(Please note: Blogger is still not allowing me to respond to your comments, but I do read them faithfully–and respond to them in my heart.)
Drove to Philadelphia last weekend, to attend the mother of all birthday parties. We saw bare ground for the first time since December, and on Saturday ate lunch in an open porch, without coats, hats, mittens or even sweaters, in the proximity of a hydrangea bush loaded with buds.
We saw a lot of bare ground as we drove back north in a downpour, but in New York state, there was still snow on the ground. The Hudson, which on Friday had been frozen solid, was a soupy mess of ice and water. In the meadows, as the warm air came in contact with the cold ground, the snow appeared to evaporate into a thick white fog. We crossed into Vermont, and I heard a pinging on the windshield: an ice storm had come out to welcome us.
We unloaded the car at the house, glanced at the backyard where for the first time in months a corner of the fish pond was visible, and rushed to fetch the dogs from their B&B before the roads got worse. On the way back, as we turned right by the big dairy farm, the Holsteins cozy in their barn, munching their eternal silage, the car slid gently all the way across the road—hardly a heart-stopping moment, since we were the only moving vehicle in the landscape. By the time we got to the house, the corner of the fish pond had disappeared again.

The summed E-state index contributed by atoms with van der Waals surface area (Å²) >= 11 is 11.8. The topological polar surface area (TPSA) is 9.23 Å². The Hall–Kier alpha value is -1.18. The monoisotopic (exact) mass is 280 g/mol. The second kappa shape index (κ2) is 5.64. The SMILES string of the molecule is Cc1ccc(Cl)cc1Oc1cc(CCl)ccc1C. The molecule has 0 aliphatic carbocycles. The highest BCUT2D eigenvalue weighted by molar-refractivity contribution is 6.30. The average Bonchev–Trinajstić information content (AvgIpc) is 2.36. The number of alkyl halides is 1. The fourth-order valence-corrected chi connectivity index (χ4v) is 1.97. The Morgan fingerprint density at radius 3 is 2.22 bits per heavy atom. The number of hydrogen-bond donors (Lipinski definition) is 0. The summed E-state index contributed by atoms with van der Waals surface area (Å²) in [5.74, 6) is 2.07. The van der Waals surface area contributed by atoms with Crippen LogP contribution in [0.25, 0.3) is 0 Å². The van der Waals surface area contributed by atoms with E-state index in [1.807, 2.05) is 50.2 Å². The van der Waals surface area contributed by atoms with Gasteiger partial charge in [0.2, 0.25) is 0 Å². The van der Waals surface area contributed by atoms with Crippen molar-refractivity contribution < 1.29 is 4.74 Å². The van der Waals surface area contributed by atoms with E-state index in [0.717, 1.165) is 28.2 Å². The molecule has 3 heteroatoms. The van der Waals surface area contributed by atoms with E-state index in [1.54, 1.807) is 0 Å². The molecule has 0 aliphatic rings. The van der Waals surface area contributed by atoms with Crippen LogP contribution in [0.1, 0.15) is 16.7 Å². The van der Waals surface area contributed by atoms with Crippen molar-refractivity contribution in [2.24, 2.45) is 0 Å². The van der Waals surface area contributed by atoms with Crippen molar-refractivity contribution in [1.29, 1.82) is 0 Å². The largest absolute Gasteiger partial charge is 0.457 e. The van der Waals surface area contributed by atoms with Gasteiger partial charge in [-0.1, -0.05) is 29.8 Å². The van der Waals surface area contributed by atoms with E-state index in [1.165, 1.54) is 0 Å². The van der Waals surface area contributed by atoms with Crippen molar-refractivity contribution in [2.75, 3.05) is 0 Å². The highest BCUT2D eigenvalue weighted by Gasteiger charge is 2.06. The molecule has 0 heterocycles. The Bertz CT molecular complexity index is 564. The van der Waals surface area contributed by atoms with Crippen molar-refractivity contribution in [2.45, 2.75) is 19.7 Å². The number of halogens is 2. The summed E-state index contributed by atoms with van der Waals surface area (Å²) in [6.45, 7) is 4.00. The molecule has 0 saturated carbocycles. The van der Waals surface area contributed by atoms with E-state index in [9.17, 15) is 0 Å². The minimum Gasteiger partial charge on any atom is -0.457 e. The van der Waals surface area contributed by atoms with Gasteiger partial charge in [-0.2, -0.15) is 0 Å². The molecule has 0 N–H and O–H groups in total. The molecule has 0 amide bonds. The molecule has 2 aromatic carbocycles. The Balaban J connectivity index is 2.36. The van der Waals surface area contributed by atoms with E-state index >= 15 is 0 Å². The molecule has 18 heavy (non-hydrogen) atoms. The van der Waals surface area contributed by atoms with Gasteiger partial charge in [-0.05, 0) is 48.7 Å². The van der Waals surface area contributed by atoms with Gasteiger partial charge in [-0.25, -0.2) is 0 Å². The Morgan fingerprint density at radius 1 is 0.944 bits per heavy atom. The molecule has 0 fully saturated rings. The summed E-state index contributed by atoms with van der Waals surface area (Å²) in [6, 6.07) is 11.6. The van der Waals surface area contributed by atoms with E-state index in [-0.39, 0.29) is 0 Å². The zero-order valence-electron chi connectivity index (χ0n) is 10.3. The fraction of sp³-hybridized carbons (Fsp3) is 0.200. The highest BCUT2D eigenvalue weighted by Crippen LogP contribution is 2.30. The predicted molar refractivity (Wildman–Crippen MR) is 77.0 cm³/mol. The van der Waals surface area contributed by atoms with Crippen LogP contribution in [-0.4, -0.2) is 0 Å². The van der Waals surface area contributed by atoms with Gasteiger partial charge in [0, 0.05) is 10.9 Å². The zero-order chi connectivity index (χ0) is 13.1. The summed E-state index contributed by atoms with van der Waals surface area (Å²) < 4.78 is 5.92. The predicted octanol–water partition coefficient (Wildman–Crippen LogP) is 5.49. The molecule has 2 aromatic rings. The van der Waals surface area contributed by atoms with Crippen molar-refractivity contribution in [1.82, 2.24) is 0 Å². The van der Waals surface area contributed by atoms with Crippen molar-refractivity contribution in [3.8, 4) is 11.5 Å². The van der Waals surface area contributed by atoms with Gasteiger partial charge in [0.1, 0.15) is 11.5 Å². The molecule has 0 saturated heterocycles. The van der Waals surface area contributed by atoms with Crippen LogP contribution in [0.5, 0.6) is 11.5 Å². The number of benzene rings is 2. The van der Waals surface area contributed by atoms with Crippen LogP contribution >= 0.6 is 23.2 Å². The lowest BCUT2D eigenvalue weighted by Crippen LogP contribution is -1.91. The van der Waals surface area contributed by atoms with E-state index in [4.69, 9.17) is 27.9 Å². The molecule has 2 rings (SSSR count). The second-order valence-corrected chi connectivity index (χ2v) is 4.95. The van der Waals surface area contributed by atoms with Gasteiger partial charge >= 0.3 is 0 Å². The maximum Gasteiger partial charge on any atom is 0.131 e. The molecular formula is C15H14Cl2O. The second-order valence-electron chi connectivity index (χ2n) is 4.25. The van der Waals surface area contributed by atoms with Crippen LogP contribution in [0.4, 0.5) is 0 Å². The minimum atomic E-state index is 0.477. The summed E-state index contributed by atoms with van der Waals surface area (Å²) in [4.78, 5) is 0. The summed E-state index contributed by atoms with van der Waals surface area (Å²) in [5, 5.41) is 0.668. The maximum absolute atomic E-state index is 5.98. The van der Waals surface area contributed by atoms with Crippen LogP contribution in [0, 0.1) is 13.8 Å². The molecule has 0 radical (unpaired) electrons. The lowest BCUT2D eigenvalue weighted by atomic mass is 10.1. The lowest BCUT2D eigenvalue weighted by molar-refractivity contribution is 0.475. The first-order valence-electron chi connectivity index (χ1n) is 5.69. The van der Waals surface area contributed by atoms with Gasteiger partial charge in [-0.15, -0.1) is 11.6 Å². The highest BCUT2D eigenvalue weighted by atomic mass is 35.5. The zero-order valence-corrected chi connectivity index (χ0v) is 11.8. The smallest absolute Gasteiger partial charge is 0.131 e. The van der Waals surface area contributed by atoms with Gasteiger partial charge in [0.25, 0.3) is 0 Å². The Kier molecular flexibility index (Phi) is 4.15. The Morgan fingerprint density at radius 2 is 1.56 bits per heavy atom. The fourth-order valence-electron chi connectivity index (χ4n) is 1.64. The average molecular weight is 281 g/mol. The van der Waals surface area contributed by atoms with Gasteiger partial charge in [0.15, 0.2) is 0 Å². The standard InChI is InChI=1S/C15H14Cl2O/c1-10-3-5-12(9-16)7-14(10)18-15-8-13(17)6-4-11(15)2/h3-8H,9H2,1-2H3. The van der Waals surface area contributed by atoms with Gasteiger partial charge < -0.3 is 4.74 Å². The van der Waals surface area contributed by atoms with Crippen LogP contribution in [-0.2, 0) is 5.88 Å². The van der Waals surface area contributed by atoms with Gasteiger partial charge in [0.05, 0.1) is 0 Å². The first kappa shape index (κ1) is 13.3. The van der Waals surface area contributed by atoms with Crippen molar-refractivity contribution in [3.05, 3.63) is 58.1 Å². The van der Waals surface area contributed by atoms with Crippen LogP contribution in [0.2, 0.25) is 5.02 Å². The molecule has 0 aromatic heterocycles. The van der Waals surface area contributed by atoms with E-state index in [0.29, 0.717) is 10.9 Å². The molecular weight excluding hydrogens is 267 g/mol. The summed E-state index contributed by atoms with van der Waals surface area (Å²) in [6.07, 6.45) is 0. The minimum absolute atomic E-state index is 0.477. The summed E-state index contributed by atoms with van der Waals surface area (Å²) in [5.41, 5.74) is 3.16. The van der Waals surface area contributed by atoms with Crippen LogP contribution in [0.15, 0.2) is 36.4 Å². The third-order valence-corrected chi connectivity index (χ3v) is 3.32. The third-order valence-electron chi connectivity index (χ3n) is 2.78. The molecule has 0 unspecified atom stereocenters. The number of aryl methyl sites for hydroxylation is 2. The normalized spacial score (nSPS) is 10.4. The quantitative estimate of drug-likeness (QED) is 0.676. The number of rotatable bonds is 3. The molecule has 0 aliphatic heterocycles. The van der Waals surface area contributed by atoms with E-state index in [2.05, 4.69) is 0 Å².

This morning I let the dogs out while I shoveled a short path for them through two feet of new snow, but all they wanted was to get back inside. They didn\’t like crashing through the ice-crusted snow. They didn\’t like having buckets of the stuff thrown in their faces by the howling wind. They are winter-weary too.
A few minutes later, standing at the kitchen window, we saw a weasel or a fisher (neither is good news) running through the woods in the direction of the chicken house. Wolfie figured out that we were looking at a critter, and started barking. I took him to the back door, said \”go scare it!\” and let him out. In two seconds he was in the woods, and the weasel/fisher was running for his life. Fortunately for the w/f, Wolfie stopped at the invisible fence, where he did some marking, to ensure the critter wouldn\’t be tempted to come back (no pasaran!).
I called him inside and went upstairs to my meditation spot. I unrolled the yoga mat, put down the cushion, sat down in sukhasana. Wolfie lay himself down with his back tight against my legs, and went to sleep.